Thanks for a really interesting article and follow up comments. I just wanted to share my experience and a more personal take of being a landlord over the last 23 years.

    I invested steadily in the London buy to let market between 1992 and stopped buying in 2004 when (I believed) the maths no longer justified the investment given (i) the increase in property prices and (ii) the decrease in rental yields (due to the proliferation of rental property availability at that time). I also continued in full time employment and had 2 youing children so felt I had more than enough on my plate.

    I was committing ‘investment suicide’ as one financial adviser put it by investing 100% in property. It is only more recently that I started maximising SIPPS and ISAs – investing in simple passive investments largely due to information and advice from this site -thanks Monevator.

    Apologies for this lengthy preamble but think this context is important before I went on to make the following statements.

    The point about gearing is spot on. I do not see how I could have achieved the level of net worth and income the property portfolio has provided with any other common form of investment (when time is on my side one day I will do a spreadsheet exercise to estimate what outcome other investments may have yielded over the same period).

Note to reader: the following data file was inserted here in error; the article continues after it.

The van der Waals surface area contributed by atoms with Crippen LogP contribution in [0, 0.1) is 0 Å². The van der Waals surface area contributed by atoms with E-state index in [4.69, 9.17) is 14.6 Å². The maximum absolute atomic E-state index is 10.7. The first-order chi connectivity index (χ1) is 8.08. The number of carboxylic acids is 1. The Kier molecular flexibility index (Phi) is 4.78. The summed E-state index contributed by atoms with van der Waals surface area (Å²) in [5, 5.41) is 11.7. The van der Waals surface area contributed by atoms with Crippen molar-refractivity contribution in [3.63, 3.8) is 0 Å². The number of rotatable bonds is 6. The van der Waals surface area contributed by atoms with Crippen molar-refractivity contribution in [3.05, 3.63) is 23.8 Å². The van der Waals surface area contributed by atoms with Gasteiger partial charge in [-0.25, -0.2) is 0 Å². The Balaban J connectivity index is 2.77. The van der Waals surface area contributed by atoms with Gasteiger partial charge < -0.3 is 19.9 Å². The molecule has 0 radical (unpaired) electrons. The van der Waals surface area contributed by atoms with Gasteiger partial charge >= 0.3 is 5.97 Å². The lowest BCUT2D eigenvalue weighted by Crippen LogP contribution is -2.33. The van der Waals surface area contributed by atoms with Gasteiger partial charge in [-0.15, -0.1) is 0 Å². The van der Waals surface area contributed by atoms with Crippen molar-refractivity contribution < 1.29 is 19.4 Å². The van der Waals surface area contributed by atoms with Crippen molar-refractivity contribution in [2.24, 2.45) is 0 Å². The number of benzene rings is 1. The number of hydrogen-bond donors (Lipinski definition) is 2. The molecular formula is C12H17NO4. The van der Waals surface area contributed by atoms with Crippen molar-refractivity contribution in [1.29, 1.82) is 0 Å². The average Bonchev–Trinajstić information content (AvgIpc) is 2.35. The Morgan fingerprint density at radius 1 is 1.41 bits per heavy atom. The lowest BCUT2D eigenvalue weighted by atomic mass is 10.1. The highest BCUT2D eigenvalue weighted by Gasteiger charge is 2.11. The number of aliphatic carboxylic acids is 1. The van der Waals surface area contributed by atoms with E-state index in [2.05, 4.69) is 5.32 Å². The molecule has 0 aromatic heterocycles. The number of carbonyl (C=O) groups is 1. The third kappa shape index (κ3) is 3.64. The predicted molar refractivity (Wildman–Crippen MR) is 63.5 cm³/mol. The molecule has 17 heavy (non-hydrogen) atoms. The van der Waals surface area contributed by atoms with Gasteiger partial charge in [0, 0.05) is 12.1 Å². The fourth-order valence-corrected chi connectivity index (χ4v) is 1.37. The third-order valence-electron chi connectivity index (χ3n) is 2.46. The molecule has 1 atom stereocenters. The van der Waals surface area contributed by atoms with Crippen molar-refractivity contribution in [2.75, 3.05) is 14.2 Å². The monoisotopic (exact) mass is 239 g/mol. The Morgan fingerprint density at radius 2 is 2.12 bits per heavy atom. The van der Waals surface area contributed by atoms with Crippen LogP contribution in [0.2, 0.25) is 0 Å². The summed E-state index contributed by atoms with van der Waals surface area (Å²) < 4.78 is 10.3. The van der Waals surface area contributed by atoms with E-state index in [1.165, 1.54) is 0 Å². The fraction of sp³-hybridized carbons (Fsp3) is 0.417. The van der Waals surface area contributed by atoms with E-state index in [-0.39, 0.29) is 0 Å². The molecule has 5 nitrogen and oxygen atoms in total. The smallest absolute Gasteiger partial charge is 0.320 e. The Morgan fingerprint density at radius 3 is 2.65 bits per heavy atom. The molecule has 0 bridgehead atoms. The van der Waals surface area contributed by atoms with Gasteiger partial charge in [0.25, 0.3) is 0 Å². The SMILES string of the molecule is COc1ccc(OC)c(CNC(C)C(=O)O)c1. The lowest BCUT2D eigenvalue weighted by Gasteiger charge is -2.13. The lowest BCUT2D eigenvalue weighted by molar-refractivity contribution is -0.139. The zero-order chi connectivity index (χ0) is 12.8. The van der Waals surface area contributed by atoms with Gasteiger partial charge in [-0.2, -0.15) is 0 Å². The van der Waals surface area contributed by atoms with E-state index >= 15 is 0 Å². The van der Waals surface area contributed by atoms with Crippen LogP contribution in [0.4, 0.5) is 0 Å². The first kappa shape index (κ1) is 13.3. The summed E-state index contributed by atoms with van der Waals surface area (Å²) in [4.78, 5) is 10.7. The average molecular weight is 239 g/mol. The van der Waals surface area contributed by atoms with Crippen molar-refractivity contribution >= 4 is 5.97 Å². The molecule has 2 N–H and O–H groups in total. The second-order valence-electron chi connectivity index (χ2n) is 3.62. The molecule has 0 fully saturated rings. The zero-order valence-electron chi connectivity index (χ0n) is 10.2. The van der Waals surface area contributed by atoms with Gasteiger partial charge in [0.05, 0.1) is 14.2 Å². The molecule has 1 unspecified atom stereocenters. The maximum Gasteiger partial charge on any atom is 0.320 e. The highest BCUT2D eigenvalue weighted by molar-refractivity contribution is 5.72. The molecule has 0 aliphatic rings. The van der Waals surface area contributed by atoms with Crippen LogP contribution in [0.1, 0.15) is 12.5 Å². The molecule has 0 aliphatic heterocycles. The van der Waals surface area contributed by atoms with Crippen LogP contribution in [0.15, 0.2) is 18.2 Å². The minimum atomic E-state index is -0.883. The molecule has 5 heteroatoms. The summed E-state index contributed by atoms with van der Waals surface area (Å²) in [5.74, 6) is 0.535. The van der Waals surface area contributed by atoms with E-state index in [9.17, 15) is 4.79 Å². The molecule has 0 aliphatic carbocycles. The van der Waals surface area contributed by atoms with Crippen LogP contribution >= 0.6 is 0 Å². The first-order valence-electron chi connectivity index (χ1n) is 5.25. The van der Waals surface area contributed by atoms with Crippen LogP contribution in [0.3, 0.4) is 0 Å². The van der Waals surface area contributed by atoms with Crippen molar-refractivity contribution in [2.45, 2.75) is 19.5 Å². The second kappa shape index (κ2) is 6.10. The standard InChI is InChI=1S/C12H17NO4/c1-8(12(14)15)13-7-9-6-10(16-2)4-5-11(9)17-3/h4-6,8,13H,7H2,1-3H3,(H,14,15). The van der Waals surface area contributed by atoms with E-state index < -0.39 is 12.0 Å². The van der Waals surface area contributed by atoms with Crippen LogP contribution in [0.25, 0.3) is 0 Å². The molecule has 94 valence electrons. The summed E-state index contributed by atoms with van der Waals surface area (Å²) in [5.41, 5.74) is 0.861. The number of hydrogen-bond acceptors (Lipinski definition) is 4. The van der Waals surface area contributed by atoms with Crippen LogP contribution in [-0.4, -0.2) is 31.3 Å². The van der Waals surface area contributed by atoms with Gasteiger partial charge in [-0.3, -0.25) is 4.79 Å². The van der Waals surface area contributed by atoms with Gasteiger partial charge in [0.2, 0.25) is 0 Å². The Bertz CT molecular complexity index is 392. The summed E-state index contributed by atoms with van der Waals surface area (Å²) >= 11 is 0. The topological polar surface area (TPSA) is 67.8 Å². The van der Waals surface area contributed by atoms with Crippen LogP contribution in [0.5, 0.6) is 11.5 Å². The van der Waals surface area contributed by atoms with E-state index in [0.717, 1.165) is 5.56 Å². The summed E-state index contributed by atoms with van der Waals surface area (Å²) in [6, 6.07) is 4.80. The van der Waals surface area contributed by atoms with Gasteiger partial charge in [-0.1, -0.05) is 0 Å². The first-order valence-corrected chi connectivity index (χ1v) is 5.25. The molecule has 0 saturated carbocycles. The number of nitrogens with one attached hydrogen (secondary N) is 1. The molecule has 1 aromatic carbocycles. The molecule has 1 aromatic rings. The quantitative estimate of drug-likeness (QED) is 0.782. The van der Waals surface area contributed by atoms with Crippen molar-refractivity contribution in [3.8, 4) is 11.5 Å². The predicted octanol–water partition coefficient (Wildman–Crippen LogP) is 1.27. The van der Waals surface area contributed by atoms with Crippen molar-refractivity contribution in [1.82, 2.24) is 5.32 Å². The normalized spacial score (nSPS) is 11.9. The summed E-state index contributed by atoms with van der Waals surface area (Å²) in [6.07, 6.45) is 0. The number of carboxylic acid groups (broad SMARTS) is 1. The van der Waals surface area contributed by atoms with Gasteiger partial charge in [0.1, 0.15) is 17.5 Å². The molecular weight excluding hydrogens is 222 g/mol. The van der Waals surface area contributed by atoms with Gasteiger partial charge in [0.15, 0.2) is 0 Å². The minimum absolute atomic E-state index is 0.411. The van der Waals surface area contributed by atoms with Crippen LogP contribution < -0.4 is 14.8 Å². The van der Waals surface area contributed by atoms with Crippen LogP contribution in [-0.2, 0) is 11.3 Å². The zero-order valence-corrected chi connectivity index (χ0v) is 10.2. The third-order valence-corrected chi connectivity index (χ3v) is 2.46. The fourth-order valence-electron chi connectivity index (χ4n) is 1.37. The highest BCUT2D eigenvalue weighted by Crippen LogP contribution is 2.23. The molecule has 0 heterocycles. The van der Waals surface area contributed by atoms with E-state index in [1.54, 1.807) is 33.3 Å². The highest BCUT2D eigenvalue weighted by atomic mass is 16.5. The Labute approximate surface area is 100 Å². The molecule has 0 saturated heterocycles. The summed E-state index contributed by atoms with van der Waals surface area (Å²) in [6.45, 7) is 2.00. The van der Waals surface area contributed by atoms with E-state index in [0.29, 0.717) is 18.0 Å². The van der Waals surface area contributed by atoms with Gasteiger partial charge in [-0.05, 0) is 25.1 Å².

However, I have always dealt with all aspects of running the properties myself and it cannot be underestimated how much it has dominated and shaped our existence as a family every day dealing with the day to day issues that arise as a landlord, lessee and freeholder.

    Monevator once wrote in an article something along the lines of if you want to make money do something difficult – well BTL falls into that category. Holidays, weekends and evenings do not free you from the numerous responsibilites of looking after this type of asset class. It has been a financially rewarding but incredibly stressful journey.

    If you are considering embarking on this route, my only suggestion is to fully consider both sides of this coin before taking the plunge.

    Thanks again to this community for informing, shaping and maturing my attitude and approach to investment in recent years – this is a genuine public service.

  • 31 The Investor November 29, 2014, 1:47 pm

    @PF — Likely because I don’t care. It’s 2014, and our language like all languages constantly evolves. Perhaps you talk like a character out of Shakespeare. If not, why not? 🙂

  • 32 rajkanwarbatra November 30, 2014, 5:12 pm

    I have to disagree with the conclusions of the article somewhat. I think as others have mentioned above in comments there are a number of things which make it much better to at least own your home over long term rather than rent.

    These being:

    + Forced saving if you have a repayment mortgage. You don’t have an option not to repay which means you cut your other expenses. If that was not the case it is easy to overspend as many people can only think in cash flow terms.

    +Any repayment is earning a return equal to your mortgage rate which is currently much much higher than what you can get in a bank. By definition this should be the case any way as you are cutting out the middleman the bankers.

    +Provided one avoids buying in a bubble market (such as is currently in London) the inflation effect should ensure that over a lifetime one would end up with a nice pot of money. This works because of gearing involved. I explain this phenomenon in my blog post: